When you are published or you self-publish, suddenly there’s your book on Amazon and Goodreads and other places where people can review it. And it’s in the hands of review bloggers who are going to write something longer than a line about it. Every author wants reviews. They think reviews sell books, or indeed that bad reviews put people off buying. How true that all is, who knows? But wanting to have reviews doesn’t mean it’s a good thing for you, the writer, to read them.
Don’t read reviews:
- If they upset you. If critical ones make you unhappy and discouraged. People will tell you to toughen up, but it’s not wrong to feel bad about them. You feel what you feel. Maybe you’re over-sensitive? So what? There’s no law against that. But if that’s how reviews make you feel, especially if they make you want to give up writing altogether, then they are doing you no good. Don’t read them.
- If you don’t get that they aren’t for you. The audience is not the writer, it’s the reader. Also, a lot of what we call “reviews” on Goodreads or Amazon are not actually reviews in the literary sense. They’re reactions and feelings about the book. Even ones that are more formal reviews are under no obligation to do anything the author wants, like give “constructive criticism” or “find at least one good thing to say about the book.” If you don’t get what reviews really are, don’t read them, because you won’t find anything useful in them.
- If they fill you with useless rage. They get you all riled up and angry that people are dissing your book and saying such rude things about your plot and characters. How very dare they?! Don’t they know how long you sweated over that book? Could these idiots write a book even a quarter as good? Think not! You seethe internally and before you know it your dentist is diagnosing night-time teeth grinding. Believe me, it’s not worth the blood pressure hike. Keep away from them and chill out.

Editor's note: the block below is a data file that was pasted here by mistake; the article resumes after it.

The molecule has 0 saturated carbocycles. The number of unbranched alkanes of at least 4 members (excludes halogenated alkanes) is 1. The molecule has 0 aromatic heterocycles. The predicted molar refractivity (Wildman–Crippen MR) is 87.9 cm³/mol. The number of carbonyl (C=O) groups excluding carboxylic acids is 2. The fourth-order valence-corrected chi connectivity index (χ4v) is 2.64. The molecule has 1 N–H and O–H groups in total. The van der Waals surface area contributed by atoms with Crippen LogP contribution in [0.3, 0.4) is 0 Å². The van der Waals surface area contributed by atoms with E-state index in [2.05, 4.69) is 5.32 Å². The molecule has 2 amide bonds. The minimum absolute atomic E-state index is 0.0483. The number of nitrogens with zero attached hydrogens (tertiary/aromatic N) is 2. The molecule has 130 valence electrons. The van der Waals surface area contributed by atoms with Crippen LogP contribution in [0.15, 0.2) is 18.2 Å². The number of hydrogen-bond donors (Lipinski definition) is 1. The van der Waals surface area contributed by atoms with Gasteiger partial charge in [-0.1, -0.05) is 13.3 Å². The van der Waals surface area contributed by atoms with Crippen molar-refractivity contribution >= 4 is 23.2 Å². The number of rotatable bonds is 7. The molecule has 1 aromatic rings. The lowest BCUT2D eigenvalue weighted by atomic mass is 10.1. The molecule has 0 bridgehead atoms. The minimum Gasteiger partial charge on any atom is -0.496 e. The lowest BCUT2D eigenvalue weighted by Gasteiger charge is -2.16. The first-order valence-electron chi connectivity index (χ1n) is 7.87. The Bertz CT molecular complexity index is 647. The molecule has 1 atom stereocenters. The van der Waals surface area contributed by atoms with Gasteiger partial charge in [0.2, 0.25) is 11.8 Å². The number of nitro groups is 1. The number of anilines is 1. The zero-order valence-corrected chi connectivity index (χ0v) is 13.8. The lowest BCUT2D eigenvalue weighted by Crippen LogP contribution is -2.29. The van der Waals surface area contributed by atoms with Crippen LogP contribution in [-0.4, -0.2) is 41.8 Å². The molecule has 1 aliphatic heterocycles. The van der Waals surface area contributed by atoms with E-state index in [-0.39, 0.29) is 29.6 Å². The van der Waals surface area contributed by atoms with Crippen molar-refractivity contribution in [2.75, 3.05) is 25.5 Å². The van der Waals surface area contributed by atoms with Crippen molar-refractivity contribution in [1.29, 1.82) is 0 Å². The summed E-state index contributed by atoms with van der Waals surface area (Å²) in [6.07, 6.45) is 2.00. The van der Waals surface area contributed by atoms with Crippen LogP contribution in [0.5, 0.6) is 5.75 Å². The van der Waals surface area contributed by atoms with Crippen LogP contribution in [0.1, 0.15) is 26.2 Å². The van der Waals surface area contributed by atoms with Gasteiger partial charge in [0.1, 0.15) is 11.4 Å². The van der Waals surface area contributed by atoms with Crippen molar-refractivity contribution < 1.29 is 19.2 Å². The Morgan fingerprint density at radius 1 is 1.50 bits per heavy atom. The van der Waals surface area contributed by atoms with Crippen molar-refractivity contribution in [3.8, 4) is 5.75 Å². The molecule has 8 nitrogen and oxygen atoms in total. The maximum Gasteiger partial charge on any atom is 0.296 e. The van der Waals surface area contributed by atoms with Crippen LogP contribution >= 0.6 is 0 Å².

- If you can’t resist responding. Maybe you can’t stick with seething internally. You can’t bottle up all that rage. You must unleash it. You must respond to reviewers. You know this usally leads to disaster and ends up with the author on a badly behaved authors list. But you cannot let that review stand without a reply. You absolutely must respond or go mad! In this case it’s best to not even expose yourself to the temptation. Don’t even look.
- If they make you into a raging asshole. Some people go far beyond just arguing with reviewers, or posting ranty blogs for the amusement of the rest of the Internet. Some people gather minions to sic on the reviewers, or ally themselves with sites like “Stop the Goodreads Bullies”. Some stalk reviewers through the internet, maybe reveal their offline identity and details. Or stalk them in the real world. One has even travelled the length of the UK to physically assault a reviewer. The lastest variation on this ludicrous theme is the author who co-wrote a book with one of the characters as a thinly disguised version of a reviewer she hates. Such people should be legally banned from reading reviews, for everyone’s good.
If you think you can read your reviews without falling into any of those traps, then go for it. Otherwise, stay well away for your own sanity and in a few rare cases, public safety!